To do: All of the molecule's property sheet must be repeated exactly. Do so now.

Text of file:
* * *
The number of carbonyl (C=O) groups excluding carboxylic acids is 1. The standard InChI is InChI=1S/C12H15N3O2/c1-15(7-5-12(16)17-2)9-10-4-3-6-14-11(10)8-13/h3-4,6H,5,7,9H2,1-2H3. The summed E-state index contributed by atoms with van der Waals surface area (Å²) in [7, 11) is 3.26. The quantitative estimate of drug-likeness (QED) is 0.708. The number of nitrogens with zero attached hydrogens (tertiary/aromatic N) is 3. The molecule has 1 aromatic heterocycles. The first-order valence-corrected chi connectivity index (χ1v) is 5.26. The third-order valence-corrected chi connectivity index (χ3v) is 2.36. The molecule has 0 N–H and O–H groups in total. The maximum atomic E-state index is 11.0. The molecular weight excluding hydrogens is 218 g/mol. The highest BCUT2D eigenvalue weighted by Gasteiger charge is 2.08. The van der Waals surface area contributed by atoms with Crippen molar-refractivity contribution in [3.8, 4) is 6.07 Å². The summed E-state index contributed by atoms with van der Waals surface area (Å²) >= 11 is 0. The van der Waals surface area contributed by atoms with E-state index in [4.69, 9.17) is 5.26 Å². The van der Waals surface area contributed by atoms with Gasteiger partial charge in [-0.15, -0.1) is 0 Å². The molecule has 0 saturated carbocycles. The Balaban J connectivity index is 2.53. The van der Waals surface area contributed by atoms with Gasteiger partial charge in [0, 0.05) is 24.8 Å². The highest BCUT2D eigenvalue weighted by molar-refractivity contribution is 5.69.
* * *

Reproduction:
The number of carbonyl (C=O) groups excluding carboxylic acids is 1. The standard InChI is InChI=1S/C12H15N3O2/c1-15(7-5-12(16)17-2)9-10-4-3-6-14-11(10)8-13/h3-4,6H,5,7,9H2,1-2H3. The summed E-state index contributed by atoms with van der Waals surface area (Å²) in [7, 11) is 3.26. The quantitative estimate of drug-likeness (QED) is 0.708. The number of nitrogens with zero attached hydrogens (tertiary/aromatic N) is 3. The molecule has 1 aromatic heterocycles. The first-order valence-corrected chi connectivity index (χ1v) is 5.26. The third-order valence-corrected chi connectivity index (χ3v) is 2.36. The molecule has 0 N–H and O–H groups in total. The maximum atomic E-state index is 11.0. The molecular weight excluding hydrogens is 218 g/mol. The highest BCUT2D eigenvalue weighted by Gasteiger charge is 2.08. The van der Waals surface area contributed by atoms with Crippen molar-refractivity contribution in [3.8, 4) is 6.07 Å². The summed E-state index contributed by atoms with van der Waals surface area (Å²) >= 11 is 0. The van der Waals surface area contributed by atoms with E-state index in [4.69, 9.17) is 5.26 Å². The van der Waals surface area contributed by atoms with Gasteiger partial charge in [-0.15, -0.1) is 0 Å². The molecule has 0 saturated carbocycles. The Balaban J connectivity index is 2.53. The van der Waals surface area contributed by atoms with Gasteiger partial charge in [0, 0.05) is 24.8 Å². The highest BCUT2D eigenvalue weighted by molar-refractivity contribution is 5.69.